Superconductivity, discovered in 1911 by Heike Kamerlingh Onnes, is a phenomenon occurring in certain materials at extremely low temperatures (on the order of −200 degrees Celsius), characterized by exactly zero electrical resistance and exclusion of the interior magnetic field (the Meissner effect). Materials with such properties are called superconductors.
Superconductors are used to make some of the most powerful electromagnets known to man, including those used in MRI machines. They have also been used to make digital circuits, highly sensitive magnetometers, and microwave filters for mobile phone base stations. They can also be used for the separation of weakly magnetic particles from less magnetic or nonmagnetic particles, as in the pigment industries. Promising future applications include high-performance transformers, power storage devices, electric power transmission, electric motors (such as for maglev trains), and magnetic levitation devices.
The electrical resistivity (the measure of how much a material resists an electric current) of a metallic conductor decreases gradually as the temperature is lowered. However, in ordinary conductors such as copper and silver, impurities and other defects impose a lower limit. Even near absolute zero, a sample of copper shows non-zero resistance. The resistance of a superconductor, on the other hand, drops abruptly to zero when the material is cooled below a temperature called its "critical temperature"—typically 20 Kelvin (K) or less. An electrical current flowing in a loop of superconducting wire will persist indefinitely with no power source (provided that no energy is drawn from it).
Superconductivity occurs in a wide variety of materials, including simple elements like tin and aluminum, various metallic alloys, and certain kinds of ceramic materials known as high-temperature superconductors (HTS). Superconductivity does not occur in noble metals like gold and silver, nor in most metals that can be spontaneously magnetized.
In 1986, the discovery of HTS, with critical temperatures in excess of 90 K, spurred renewed interest and research in superconductivity for several reasons. As a topic of pure research, these materials represented a new phenomenon not explained by the current theory. Also, because the superconducting state persists up to more manageable temperatures, more commercial applications become feasible, especially if materials with even higher critical temperatures could be discovered.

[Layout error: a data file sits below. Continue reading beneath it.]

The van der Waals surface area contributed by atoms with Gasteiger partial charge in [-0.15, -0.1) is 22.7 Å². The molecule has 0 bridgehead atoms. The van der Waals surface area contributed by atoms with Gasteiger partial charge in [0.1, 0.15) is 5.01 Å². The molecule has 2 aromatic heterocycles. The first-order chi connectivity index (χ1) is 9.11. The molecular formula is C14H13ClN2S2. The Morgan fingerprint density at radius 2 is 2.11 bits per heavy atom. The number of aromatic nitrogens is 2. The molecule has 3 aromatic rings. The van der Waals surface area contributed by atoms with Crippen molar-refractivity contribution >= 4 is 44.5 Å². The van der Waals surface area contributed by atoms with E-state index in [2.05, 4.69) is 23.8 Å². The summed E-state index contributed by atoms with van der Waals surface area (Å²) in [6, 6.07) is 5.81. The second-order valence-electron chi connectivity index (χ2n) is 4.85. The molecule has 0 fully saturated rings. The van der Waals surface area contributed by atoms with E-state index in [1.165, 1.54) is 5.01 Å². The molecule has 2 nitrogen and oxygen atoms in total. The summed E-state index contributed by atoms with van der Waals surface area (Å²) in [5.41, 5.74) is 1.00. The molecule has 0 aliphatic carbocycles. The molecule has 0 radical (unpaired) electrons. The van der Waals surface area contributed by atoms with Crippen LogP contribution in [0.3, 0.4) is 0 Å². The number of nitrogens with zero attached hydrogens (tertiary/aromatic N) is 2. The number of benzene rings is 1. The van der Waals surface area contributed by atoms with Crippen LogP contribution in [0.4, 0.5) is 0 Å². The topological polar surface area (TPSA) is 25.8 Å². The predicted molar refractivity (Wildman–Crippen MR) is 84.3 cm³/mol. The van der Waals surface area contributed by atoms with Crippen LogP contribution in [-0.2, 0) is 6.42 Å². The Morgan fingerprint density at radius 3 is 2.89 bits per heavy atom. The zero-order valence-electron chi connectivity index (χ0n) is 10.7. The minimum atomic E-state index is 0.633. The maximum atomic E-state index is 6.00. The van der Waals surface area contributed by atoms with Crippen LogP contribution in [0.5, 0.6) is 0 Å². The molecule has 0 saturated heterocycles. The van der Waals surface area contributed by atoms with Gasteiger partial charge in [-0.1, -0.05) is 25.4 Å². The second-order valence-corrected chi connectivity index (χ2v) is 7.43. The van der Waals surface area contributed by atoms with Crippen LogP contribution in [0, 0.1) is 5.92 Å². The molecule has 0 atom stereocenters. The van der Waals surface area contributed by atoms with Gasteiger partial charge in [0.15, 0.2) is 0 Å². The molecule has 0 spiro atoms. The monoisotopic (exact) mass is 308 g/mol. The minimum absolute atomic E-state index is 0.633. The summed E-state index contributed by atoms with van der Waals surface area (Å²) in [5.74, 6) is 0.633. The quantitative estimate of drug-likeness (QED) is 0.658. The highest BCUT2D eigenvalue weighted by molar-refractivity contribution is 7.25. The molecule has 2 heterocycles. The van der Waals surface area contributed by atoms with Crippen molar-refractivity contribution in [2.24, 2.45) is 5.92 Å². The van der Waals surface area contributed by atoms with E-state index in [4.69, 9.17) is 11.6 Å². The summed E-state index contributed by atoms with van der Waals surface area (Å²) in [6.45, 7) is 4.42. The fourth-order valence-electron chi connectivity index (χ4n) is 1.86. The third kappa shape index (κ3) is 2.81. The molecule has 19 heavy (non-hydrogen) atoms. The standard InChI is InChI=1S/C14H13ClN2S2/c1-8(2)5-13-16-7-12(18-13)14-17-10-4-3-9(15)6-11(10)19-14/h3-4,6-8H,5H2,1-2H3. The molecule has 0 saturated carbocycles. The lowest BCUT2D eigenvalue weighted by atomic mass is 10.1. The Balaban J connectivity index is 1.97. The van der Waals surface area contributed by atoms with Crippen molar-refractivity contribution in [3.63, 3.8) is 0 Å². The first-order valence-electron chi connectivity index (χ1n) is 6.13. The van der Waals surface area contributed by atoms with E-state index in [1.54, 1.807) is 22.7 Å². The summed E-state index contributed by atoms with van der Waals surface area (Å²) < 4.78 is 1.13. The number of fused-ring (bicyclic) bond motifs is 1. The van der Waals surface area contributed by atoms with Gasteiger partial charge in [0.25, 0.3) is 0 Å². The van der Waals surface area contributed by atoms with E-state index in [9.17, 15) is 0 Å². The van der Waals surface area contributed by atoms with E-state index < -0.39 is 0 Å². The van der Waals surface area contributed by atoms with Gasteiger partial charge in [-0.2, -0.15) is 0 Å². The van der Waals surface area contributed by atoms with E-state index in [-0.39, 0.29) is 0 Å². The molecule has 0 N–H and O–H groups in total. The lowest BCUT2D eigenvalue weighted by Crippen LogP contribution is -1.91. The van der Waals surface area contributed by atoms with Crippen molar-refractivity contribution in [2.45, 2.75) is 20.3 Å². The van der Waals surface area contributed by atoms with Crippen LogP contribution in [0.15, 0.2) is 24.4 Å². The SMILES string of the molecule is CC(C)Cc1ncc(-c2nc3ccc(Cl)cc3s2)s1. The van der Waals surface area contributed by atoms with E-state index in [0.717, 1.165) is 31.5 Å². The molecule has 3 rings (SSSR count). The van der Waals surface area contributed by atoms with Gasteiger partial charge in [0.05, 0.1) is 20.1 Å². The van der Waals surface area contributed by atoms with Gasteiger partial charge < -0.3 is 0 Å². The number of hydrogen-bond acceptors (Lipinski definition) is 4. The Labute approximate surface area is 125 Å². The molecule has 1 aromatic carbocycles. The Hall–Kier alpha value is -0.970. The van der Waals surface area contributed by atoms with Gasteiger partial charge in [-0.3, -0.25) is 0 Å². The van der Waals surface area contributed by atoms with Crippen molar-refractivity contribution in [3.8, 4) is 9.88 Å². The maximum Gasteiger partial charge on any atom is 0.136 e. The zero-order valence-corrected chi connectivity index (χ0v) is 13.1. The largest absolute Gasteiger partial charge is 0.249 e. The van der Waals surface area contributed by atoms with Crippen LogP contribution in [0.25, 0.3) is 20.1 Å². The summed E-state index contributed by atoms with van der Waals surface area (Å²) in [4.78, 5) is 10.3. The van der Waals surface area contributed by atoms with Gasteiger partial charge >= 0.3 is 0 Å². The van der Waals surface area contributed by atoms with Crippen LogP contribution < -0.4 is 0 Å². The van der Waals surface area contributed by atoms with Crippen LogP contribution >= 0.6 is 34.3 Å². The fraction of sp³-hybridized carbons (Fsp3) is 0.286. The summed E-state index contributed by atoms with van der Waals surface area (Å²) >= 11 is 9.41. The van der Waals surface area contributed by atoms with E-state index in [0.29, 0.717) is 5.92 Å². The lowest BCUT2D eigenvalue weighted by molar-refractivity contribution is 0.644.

Superconductivity was discovered in 1911 by Heike Kamerlingh Onnes, who was studying the resistance of solid mercury at cryogenic temperatures using the recently discovered liquid helium as a refrigerant. At the temperature of 4.2 K, he observed that the resistance abruptly disappeared. For this discovery, he was awarded the Nobel Prize in Physics in 1913.
In subsequent decades, superconductivity was found in several other materials. In 1913, lead was found to be superconductive at 7 K, and in 1941 niobium nitride was found to be superconductive at 16 K.
The next important step in understanding superconductivity occurred in 1933, when Walter Meissner (1882-1974) and Robert Ochsenfeld (1901-1993) discovered that superconductors expelled applied magnetic fields, a phenomenon that has come to be known as the "Meissner effect." In 1935 F. and H. London showed that the Meissner effect was a consequence of the minimization of the electromagnetic free energy carried by superconducting current.
In 1950 Lev Landau (1908-1968) and Vitalij Ginzburg (1916 - ) formulated what came to be called the phenomenological Ginzburg-Landau theory of superconductivity. This theory had great success in explaining the macroscopic properties of superconductors. In particular, Alexei Abrikosov showed that the theory predicts the division of superconductors into the two categories, now referred to as Type I and Type II. Abrikosov and Ginzburg were awarded the 2003 Nobel Prize for their work (Landau having died in 1968).
Also in 1950, James Maxwell and Reynolds et al. found that the critical temperature of a superconductor depends on the isotopic mass of the constituent element. This discovery revealed that the internal mechanism responsible for superconductivity was related to the attractive force between electrons and the ion lattice beneath—known as electron-phonon interactions.
The complete, microscopic theory of superconductivity was finally proposed in 1957 by John Bardeen (1908-1991), Leon Cooper, and John Schrieffer. It came to be known as the BCS theory. Superconductivity was independently explained by Nikolay Bogolyubov (1909-1992). The BCS theory explained the superconducting current as a superfluid of "Cooper pairs"—pairs of electrons interacting through the exchange of phonons. For this work, the authors were awarded the Nobel Prize in 1972. In 1959 Lev Gor'kov showed that the BCS theory becomes equivalent to the Ginzburg-Landau theory close to the critical temperature.
Generalizations of these theories form the basis for understanding the closely related phenomenon of superfluidity (because they fall into the Lambda transition universality class), but the extent to which similar generalizations can be applied to unconventional superconductors is still controversial.